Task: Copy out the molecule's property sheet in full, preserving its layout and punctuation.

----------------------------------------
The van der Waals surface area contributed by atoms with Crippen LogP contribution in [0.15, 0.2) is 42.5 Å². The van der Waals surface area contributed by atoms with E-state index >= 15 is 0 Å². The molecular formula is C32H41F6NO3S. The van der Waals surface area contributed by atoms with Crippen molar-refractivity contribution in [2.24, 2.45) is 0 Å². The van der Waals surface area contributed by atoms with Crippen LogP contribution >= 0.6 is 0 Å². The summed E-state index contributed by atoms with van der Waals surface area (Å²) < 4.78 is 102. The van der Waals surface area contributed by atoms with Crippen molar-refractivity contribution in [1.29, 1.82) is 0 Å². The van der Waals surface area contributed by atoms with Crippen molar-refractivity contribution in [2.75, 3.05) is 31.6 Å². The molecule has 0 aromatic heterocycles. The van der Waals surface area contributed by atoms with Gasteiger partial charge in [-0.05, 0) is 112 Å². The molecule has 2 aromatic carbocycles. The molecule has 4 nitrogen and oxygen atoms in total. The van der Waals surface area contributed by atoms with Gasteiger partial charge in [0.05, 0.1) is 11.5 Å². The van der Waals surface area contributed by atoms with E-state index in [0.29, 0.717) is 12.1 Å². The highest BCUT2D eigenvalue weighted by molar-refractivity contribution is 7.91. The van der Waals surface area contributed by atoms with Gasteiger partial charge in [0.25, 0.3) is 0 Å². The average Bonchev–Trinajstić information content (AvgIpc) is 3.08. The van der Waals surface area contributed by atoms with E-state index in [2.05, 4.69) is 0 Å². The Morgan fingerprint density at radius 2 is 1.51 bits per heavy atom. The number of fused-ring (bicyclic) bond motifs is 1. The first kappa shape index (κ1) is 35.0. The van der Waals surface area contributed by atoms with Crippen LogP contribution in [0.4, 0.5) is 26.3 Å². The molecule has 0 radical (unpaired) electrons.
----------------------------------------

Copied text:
The van der Waals surface area contributed by atoms with Crippen LogP contribution in [0.15, 0.2) is 42.5 Å². The van der Waals surface area contributed by atoms with E-state index >= 15 is 0 Å². The molecular formula is C32H41F6NO3S. The van der Waals surface area contributed by atoms with Crippen molar-refractivity contribution in [2.24, 2.45) is 0 Å². The van der Waals surface area contributed by atoms with Crippen LogP contribution >= 0.6 is 0 Å². The summed E-state index contributed by atoms with van der Waals surface area (Å²) < 4.78 is 102. The van der Waals surface area contributed by atoms with Crippen molar-refractivity contribution in [1.29, 1.82) is 0 Å². The van der Waals surface area contributed by atoms with Crippen molar-refractivity contribution in [2.75, 3.05) is 31.6 Å². The molecule has 0 aromatic heterocycles. The van der Waals surface area contributed by atoms with Gasteiger partial charge in [-0.05, 0) is 112 Å². The molecule has 2 aromatic carbocycles. The molecule has 4 nitrogen and oxygen atoms in total. The van der Waals surface area contributed by atoms with Gasteiger partial charge in [0.05, 0.1) is 11.5 Å². The van der Waals surface area contributed by atoms with E-state index in [0.29, 0.717) is 12.1 Å². The highest BCUT2D eigenvalue weighted by molar-refractivity contribution is 7.91. The van der Waals surface area contributed by atoms with Gasteiger partial charge in [0.25, 0.3) is 0 Å². The average Bonchev–Trinajstić information content (AvgIpc) is 3.08. The van der Waals surface area contributed by atoms with E-state index in [2.05, 4.69) is 0 Å². The Morgan fingerprint density at radius 2 is 1.51 bits per heavy atom. The number of fused-ring (bicyclic) bond motifs is 1. The first kappa shape index (κ1) is 35.0. The van der Waals surface area contributed by atoms with Crippen LogP contribution in [0.4, 0.5) is 26.3 Å². The molecule has 0 radical (unpaired) electrons.